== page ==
In the literature, the majority of hearing disorders in the perception of antiepileptic sounds concern carbamazepine. Tateno et al. published a case series of six cases of change in tone perception under carbamazepine and identified a few previously published cases.13 The time frames for appearance, when specified, ranged from a few hours to two weeks after the introduction of CBZ. For all reported cases, the patients were  all  musicians,  often  possessing  the  absolute  ear, and probably more likely to notice moderate variations in tone perception than other patients treated with CBZ. The dosages used ranged from 100 to 600mg/day. Three-quarters were treated for epilepsy (with no particular profile reported), the rest for psychiatric disorders or neuropathic pain.11 In the majority of patients, the adverse reaction rapidly regressed to the discontinuation of the offending drug or the decrease in dosage. Some patients, however, appeared to see a spontaneous improvement in symptoms despite continued treatment at the same dose.

Another case of hearing impairment in an epileptic subject has been reported with anti-epileptic drugs as causative agents.12 whose symptoms disappeared despite the continuation of treatment at the same dosage. A genetic predisposition can be evoked but so far none of the authors who reported the cases have discussed this point.

Till date, carbamazepine, oxcarbazepine and lacosamide have been reported in the literature to be associated with the occurrence of sound perception disorders. Their mechanism of action could be the common feature of this pathophysiology, exceeding the hypothesis of a structural-toxicity relationship, since these are different.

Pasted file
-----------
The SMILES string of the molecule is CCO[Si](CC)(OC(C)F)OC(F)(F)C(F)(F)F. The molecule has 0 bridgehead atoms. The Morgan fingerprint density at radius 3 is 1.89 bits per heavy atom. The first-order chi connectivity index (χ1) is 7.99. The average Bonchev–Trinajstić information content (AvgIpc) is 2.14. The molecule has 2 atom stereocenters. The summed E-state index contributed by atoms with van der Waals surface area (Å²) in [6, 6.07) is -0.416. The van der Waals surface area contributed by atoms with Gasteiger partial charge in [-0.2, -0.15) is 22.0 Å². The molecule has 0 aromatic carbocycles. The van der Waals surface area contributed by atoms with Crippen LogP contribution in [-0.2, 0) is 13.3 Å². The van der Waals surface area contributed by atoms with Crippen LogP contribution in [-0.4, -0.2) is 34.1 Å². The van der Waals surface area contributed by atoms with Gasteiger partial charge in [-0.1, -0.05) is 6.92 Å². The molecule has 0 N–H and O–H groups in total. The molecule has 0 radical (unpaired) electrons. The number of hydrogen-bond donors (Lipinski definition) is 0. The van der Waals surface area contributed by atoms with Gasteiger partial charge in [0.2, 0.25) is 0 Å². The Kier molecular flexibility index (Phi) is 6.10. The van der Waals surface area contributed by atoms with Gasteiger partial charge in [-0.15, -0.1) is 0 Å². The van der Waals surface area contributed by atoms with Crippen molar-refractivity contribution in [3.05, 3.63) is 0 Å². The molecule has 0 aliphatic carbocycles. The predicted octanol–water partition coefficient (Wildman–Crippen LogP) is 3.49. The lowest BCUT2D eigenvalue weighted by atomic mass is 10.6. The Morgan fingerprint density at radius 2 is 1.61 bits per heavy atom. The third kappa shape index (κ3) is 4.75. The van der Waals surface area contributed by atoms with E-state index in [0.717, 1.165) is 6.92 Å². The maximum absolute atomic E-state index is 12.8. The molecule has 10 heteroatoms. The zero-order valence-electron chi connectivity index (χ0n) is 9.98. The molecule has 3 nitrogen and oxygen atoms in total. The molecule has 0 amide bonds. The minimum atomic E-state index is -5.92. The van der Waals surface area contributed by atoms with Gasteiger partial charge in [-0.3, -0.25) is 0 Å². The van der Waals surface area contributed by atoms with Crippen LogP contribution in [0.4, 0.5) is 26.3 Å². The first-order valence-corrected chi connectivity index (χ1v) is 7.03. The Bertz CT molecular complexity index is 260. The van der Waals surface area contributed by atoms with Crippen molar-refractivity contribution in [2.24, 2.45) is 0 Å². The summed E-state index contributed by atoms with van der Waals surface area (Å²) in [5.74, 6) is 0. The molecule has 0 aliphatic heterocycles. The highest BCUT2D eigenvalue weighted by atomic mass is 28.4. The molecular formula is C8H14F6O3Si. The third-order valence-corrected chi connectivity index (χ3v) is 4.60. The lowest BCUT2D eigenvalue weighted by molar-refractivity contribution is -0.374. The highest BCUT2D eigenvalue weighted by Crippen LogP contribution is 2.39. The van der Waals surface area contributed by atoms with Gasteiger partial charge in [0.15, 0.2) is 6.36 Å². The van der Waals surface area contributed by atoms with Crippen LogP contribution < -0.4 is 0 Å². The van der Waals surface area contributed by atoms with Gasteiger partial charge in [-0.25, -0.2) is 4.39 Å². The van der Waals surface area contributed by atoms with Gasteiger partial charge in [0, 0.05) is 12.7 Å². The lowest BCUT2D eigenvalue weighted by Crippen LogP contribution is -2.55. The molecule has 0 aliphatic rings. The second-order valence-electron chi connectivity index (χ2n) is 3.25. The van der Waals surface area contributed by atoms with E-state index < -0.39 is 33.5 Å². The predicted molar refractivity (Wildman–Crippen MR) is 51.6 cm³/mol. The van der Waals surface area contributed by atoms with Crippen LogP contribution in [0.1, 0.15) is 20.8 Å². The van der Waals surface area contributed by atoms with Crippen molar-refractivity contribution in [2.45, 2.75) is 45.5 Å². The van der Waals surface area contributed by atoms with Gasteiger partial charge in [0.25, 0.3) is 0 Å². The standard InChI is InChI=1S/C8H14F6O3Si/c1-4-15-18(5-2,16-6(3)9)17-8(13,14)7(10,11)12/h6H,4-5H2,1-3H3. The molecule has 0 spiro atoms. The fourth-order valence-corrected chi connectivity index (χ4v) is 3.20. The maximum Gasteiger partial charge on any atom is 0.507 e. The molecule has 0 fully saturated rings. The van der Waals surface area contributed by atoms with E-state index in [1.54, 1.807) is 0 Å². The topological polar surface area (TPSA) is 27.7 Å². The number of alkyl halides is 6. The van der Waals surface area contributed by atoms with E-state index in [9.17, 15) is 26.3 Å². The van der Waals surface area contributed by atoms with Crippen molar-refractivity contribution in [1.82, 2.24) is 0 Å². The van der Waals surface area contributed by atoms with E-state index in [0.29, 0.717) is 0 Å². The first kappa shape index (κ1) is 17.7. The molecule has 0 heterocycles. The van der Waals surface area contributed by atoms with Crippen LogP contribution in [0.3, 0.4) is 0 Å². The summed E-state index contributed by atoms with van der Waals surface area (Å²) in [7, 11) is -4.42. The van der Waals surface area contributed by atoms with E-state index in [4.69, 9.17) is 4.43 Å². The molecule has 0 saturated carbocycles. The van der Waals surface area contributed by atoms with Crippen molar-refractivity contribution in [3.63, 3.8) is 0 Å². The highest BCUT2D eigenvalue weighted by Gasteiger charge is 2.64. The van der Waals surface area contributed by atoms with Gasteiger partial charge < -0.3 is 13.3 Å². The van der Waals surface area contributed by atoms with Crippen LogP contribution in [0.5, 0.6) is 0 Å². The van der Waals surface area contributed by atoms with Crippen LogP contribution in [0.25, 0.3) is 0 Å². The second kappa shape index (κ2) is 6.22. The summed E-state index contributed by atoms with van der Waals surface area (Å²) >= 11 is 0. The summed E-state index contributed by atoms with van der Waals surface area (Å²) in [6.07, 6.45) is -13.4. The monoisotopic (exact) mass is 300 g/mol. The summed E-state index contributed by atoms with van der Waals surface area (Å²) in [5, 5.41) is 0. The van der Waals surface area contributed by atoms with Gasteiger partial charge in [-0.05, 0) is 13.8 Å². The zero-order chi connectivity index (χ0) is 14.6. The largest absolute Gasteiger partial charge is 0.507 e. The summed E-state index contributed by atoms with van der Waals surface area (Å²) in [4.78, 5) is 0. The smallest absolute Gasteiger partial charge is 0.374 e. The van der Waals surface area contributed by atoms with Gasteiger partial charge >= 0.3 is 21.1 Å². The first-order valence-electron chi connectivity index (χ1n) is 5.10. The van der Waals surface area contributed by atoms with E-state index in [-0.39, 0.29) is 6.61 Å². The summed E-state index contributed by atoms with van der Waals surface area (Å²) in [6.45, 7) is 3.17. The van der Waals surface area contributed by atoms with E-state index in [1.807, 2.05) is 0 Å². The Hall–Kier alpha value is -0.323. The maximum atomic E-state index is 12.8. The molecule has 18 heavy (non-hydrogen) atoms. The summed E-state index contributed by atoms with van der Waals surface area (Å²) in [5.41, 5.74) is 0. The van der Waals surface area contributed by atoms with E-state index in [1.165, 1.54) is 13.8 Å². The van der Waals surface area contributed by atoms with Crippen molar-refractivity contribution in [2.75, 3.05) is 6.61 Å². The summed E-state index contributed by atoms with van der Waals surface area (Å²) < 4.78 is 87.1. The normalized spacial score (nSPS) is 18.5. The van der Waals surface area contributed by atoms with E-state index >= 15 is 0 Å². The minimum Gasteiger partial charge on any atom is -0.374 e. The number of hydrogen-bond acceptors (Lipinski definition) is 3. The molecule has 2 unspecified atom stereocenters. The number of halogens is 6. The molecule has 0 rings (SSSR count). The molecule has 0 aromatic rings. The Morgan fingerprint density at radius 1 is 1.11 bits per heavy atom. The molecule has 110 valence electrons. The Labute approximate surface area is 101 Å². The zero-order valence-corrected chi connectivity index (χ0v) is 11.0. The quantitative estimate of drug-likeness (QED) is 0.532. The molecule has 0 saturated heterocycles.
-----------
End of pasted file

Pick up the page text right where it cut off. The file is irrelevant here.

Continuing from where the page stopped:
The mechanisms involved in the occurrence of these tonal perception anomalies are not elucidated for any of these molecules. However, several hypotheses have been raised, such as the possibility of a direct effect on the central nervous system. Indeed, interference with the sodium channels would alter the action potential of the auditory nerves and cochlear nuclei of the brainstem [10]. Furthermore, hypotheses of local action on the auditory system, with modification of the mechanical properties of the hair cells of Corti's organ, or an action on the sarcolemma of the ear muscle, affecting the tension of the tympanic membrane.11-14

Changing the perception of sounds is a very rare adverse effect of carbamazepine, oxcarbazepine and lacosamide, identified in the literature. Rapid onset after the introduction of treatment, a complete resolution of symptoms, in most cases at the end of treatment, is observed, without any after-effects appear to be reported. Because of the impact on quality of life due to impairment of a basic sensory organ, knowledge of this adverse effect seems important to evoke this diagnosis.


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© Ashwani Bhasker. This is an open access article distributed under the terms of the Creative Commons Attribution License CC-BY-NC 4.0, which permits unrestricted use, distribution and reproduction in any medium, provided the use is not commercial and the original author and source are cited.